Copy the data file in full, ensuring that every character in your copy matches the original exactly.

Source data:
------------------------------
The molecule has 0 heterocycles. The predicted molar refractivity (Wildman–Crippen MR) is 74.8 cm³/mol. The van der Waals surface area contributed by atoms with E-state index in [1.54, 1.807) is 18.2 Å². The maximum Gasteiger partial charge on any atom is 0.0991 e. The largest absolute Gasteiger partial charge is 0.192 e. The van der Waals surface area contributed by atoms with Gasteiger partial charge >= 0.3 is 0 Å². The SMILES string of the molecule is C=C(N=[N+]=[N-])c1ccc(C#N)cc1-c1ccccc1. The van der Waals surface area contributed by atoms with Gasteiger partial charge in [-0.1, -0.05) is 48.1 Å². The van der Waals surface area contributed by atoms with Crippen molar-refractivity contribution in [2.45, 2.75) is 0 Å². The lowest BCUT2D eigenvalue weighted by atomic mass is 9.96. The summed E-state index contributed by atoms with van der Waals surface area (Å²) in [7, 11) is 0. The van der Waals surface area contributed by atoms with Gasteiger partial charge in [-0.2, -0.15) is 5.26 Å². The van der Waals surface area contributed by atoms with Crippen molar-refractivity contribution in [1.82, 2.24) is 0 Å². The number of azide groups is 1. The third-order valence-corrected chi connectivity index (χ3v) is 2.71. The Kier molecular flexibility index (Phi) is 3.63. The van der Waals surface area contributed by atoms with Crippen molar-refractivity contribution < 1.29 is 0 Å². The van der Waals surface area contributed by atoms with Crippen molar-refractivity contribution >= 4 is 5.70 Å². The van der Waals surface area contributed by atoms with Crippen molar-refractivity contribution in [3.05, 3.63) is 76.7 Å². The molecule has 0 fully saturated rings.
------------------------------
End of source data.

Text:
The molecule has 0 heterocycles. The predicted molar refractivity (Wildman–Crippen MR) is 74.8 cm³/mol. The van der Waals surface area contributed by atoms with E-state index in [1.54, 1.807) is 18.2 Å². The maximum Gasteiger partial charge on any atom is 0.0991 e. The largest absolute Gasteiger partial charge is 0.192 e. The van der Waals surface area contributed by atoms with Gasteiger partial charge >= 0.3 is 0 Å². The SMILES string of the molecule is C=C(N=[N+]=[N-])c1ccc(C#N)cc1-c1ccccc1. The van der Waals surface area contributed by atoms with Gasteiger partial charge in [-0.1, -0.05) is 48.1 Å². The van der Waals surface area contributed by atoms with Crippen molar-refractivity contribution in [2.45, 2.75) is 0 Å². The lowest BCUT2D eigenvalue weighted by atomic mass is 9.96. The summed E-state index contributed by atoms with van der Waals surface area (Å²) in [7, 11) is 0. The van der Waals surface area contributed by atoms with Gasteiger partial charge in [-0.2, -0.15) is 5.26 Å². The van der Waals surface area contributed by atoms with Crippen molar-refractivity contribution in [1.82, 2.24) is 0 Å². The number of azide groups is 1. The third-order valence-corrected chi connectivity index (χ3v) is 2.71. The Kier molecular flexibility index (Phi) is 3.63. The van der Waals surface area contributed by atoms with Crippen molar-refractivity contribution < 1.29 is 0 Å². The van der Waals surface area contributed by atoms with Crippen molar-refractivity contribution >= 4 is 5.70 Å². The van der Waals surface area contributed by atoms with Crippen molar-refractivity contribution in [3.05, 3.63) is 76.7 Å². The molecule has 0 fully saturated rings.